Coin of ‘British hero’ with estimated price of £30k up for auction in Norwich
- Credit: Archant
A coin described as the “most important single Iron Age coin ever found in this country” will go under the hammer in Norwich - with an estimated price of £30,000.
Bidders will have the chance to buy the golden coin of Caratacus, Britain’s first famous freedom fighter, at auction by Chris Rudd on November 15.
The coin is the first of Caratacus to be discovered and it was struck in Hampshire shortly before the Roman emperor Claudius invaded Britain in AD43.
Caratacus was a military commander in the 1st century AD who resisted the Roman conquest of Britain for eight years.
The starting price for the coin is £24,000 and experts estimate it will sell for £30,000.
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Dr John Sills, author, said: “The Caratacus gold stater is the most important single Iron Age coin ever found in this country, the only known gold coin of one of Britain’s greatest resistance leaders.”
A metal detectorist uncovered the coin in November 2019 in a field near Newbury in Berkshire, only 20 miles from where it was minted two thousand years ago.
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Dr John A Davies, former chief curator of Norwich Castle Museum, said: “What a superb discovery. It is very close indeed to the stater of Epaticcus in ABC 1343.
“The lettering is arranged in an identical way - a significant association. Yes, this does all confirm that Caratacus issued coinage in his name, in turn having significance for the other ‘CAR’ silver coins. This is a very important find and a beautiful coin.”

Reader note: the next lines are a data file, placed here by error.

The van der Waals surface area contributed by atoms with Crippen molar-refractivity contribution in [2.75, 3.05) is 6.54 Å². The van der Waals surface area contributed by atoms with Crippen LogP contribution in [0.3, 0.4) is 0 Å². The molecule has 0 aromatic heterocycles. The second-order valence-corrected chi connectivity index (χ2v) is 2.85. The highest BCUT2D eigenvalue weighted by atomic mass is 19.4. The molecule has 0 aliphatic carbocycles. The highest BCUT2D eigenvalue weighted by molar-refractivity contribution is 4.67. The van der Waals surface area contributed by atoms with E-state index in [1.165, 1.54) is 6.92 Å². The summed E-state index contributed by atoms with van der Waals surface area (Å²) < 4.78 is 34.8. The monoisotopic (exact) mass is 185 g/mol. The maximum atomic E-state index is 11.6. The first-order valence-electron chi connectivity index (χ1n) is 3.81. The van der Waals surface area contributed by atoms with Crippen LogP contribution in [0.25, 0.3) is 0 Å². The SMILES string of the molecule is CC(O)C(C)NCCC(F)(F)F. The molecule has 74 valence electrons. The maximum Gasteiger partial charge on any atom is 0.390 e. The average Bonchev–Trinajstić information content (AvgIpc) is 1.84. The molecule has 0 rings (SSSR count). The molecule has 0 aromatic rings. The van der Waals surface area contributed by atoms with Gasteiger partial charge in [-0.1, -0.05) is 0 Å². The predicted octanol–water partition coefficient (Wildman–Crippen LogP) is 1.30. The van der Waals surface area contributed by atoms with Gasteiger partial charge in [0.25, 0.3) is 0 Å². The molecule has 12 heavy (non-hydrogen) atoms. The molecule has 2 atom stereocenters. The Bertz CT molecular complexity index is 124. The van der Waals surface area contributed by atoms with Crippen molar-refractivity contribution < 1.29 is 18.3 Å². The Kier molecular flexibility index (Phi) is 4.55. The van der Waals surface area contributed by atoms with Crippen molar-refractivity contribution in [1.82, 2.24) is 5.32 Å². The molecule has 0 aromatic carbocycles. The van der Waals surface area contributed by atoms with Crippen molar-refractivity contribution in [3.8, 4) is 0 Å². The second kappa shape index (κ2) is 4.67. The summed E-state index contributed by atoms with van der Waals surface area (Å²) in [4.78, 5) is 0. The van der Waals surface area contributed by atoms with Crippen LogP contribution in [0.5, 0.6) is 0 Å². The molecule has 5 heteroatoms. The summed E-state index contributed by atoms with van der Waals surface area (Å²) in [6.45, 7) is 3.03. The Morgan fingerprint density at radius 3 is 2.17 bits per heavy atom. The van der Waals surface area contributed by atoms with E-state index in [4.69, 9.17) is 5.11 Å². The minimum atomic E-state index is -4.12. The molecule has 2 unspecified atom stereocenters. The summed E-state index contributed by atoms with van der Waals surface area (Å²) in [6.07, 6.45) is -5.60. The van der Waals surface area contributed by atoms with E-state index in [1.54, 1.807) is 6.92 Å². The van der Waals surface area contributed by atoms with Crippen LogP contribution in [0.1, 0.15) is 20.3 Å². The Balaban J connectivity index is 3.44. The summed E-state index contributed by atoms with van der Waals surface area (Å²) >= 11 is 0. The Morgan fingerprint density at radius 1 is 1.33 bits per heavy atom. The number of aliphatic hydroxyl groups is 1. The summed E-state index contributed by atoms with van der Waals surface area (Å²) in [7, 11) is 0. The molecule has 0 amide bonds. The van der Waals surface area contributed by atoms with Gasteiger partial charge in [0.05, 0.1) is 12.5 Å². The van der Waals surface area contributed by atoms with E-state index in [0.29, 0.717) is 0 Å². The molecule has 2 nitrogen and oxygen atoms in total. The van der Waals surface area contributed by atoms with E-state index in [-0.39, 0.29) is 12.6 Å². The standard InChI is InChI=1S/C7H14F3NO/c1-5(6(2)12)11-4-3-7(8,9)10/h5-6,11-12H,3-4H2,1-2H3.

The coin is considered to be important because it has the inscription ‘CNVO’ which confirms the previously disputed claim that Caratacus was the son of Cunobelinus, the legendary Old King Cole and the Cymbeline of Shakespeare.
Chris Rudd, Celtic coin specialist, said: “Now the familial relationship has been hammered home in gold.”
Professor Colin Haselgrove, archaeologist and numismatist, said: “It must be in with a chance of being the most valuable Iron Age coin found to date.
“Everyone like a British hero.”
The coin has been recorded by the Portable Antiquities Scheme of the British Museum and by the Celtic Coin Index at the Institute of Archaeology in Oxford.
For more information on the auction visit www.celticcoins.com